I’m sure that most readers here are familiar with Mario Apuzzo’s blog: A Place to Ask Questions to Get the Right Answers at the web address http://puzo1.blogspot.com. That blog is a closely controlled discussion where it has been difficult to get a critical comment through moderation. (I haven’t tried lately.)
However there appears to be another blog with the same name: A Place to Ask Questions to Get the Right Answers at the web address http://puzo1.wordpress.com. This blog contains articles signed “Mario Apuzzo” and articles signed “Charles Kerchner” with familiar Obama denialist content. The difference: this blog is not moderated.
I left a couple of on-topic, respectful comments:
When Dr. David Ramsay presented his petition to the US House of Representatives to unseat William Smith on the grounds of ineligibility (the purpose for which the pamphlet discussed in the article above was written), he lost on a 36-1 vote. It is likely that the House was persuaded by James Madison who said during the debate of the Ramsay petition:
It is an established maxim that birth is a criterion of allegiance. Birth, however, derives its force sometimes from place, and sometimes from parentage; but in general place is the most certain criterion; it is what applies in the United States; it will, therefore, be unnecessary to examine any other.” Madison then said: “I conceive that every person who owed this primary allegiance to the particular community in which he was born, retained his right of birth, as a member of a new community; that he was absolved from a secondary allegiance that he had owed to a British sovereign.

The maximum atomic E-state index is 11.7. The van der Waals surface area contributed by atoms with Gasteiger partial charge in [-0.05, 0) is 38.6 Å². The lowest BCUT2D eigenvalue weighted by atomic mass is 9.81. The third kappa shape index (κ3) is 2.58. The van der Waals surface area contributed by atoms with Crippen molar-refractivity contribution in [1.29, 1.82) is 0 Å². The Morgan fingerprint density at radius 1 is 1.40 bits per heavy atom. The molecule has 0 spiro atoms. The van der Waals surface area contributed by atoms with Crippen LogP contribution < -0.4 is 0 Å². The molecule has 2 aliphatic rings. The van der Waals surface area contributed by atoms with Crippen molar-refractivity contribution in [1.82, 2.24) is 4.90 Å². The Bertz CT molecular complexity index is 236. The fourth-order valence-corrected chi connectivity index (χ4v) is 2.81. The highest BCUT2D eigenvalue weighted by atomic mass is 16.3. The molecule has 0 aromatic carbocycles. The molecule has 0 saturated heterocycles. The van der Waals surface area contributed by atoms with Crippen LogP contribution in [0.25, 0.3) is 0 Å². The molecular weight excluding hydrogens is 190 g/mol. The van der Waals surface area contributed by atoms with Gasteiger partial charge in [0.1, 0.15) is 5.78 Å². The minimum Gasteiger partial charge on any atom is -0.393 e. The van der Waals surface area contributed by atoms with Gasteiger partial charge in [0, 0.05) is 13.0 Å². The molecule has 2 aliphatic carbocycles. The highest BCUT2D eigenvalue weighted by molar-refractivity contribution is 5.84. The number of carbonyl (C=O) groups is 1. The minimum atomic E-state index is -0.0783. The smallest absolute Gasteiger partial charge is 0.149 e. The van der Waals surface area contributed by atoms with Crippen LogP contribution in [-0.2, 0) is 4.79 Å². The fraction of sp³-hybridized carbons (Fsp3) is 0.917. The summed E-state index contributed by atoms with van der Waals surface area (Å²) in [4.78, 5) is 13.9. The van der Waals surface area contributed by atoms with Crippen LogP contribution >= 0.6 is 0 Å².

The Ramsay/Smith controversy makes fascinating reading. Archives of the printed broadsides and newspaper letters are included in The Documentary History of the First Federal Elections 1788-1799 Vol 1, pp 176 ff, The University of Wisconsin Press.
This debate contains the only reference contemporary to the founding of the US of which I am aware that directly cites of Emerich de Vattel’s Law of Nations as defining citizenship. William Smith, writing in defense of his eligibility published in a broadside titled “William Smith to the Citizens of the Charleston District” 22 November 1788:
The Doctor [Ramsay] says the circumstance of birth does not make a citizen–This I also deny. Vattel says, “The country of the father is that of the children, and these become citizens merely by their tacit consent.” I was born a Carolinian, and I defy the Doctor with all his ingenuity, arithmetical or political, to say at what moment I was disenfranchised–at what moment I lost my citizenship. [Emphasis in the original.]
So when John Jay wrote to Washington suggesting that the commander in chief must be a natural born citizen, would you claim that Jay intended to exclude George Washington himself?
George Washington’s father, Augustine Washington, lived a British subject and died a British subject in 1743, long before there even was a United States.
We”ll have to wait and see what happens.
Update: They’ve been deleted.